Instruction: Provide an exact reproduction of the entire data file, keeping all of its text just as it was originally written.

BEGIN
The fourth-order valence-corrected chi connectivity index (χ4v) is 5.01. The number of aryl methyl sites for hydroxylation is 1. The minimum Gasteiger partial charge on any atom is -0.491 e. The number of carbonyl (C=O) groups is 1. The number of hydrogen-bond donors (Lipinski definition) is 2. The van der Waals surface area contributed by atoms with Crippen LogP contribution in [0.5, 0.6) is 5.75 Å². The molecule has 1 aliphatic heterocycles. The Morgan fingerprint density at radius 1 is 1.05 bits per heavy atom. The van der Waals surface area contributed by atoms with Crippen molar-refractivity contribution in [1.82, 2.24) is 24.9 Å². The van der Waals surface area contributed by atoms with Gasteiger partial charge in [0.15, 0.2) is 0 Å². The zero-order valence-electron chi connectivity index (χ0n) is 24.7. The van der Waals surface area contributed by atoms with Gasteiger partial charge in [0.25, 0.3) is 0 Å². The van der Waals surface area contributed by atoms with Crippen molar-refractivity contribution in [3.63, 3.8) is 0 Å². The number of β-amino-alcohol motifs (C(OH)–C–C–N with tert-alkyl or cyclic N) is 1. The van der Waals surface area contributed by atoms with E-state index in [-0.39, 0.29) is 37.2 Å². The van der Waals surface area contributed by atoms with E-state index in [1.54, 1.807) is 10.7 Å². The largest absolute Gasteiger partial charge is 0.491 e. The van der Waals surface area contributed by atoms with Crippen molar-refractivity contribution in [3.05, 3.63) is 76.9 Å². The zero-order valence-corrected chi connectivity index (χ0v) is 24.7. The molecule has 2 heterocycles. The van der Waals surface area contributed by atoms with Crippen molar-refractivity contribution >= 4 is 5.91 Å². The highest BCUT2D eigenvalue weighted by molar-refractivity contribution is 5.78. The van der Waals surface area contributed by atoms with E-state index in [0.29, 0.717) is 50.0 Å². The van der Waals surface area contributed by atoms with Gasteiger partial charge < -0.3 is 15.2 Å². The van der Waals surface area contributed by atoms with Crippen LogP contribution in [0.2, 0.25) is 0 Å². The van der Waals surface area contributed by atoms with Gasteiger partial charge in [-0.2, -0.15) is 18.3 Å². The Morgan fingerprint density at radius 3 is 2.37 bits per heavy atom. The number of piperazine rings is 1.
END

The fourth-order valence-corrected chi connectivity index (χ4v) is 5.01. The number of aryl methyl sites for hydroxylation is 1. The minimum Gasteiger partial charge on any atom is -0.491 e. The number of carbonyl (C=O) groups is 1. The number of hydrogen-bond donors (Lipinski definition) is 2. The van der Waals surface area contributed by atoms with Crippen LogP contribution in [0.5, 0.6) is 5.75 Å². The molecule has 1 aliphatic heterocycles. The Morgan fingerprint density at radius 1 is 1.05 bits per heavy atom. The van der Waals surface area contributed by atoms with Crippen molar-refractivity contribution in [1.82, 2.24) is 24.9 Å². The van der Waals surface area contributed by atoms with Gasteiger partial charge in [0.15, 0.2) is 0 Å². The zero-order valence-electron chi connectivity index (χ0n) is 24.7. The van der Waals surface area contributed by atoms with Gasteiger partial charge in [0.25, 0.3) is 0 Å². The van der Waals surface area contributed by atoms with Crippen molar-refractivity contribution in [3.63, 3.8) is 0 Å². The number of β-amino-alcohol motifs (C(OH)–C–C–N with tert-alkyl or cyclic N) is 1. The van der Waals surface area contributed by atoms with E-state index in [-0.39, 0.29) is 37.2 Å². The van der Waals surface area contributed by atoms with E-state index in [1.54, 1.807) is 10.7 Å². The largest absolute Gasteiger partial charge is 0.491 e. The van der Waals surface area contributed by atoms with Crippen molar-refractivity contribution in [3.05, 3.63) is 76.9 Å². The zero-order valence-corrected chi connectivity index (χ0v) is 24.7. The molecule has 2 heterocycles. The van der Waals surface area contributed by atoms with Crippen molar-refractivity contribution >= 4 is 5.91 Å². The highest BCUT2D eigenvalue weighted by molar-refractivity contribution is 5.78. The van der Waals surface area contributed by atoms with E-state index in [0.29, 0.717) is 50.0 Å². The van der Waals surface area contributed by atoms with Gasteiger partial charge < -0.3 is 15.2 Å². The van der Waals surface area contributed by atoms with Crippen LogP contribution in [0.2, 0.25) is 0 Å². The van der Waals surface area contributed by atoms with Gasteiger partial charge in [-0.2, -0.15) is 18.3 Å². The Morgan fingerprint density at radius 3 is 2.37 bits per heavy atom. The number of piperazine rings is 1.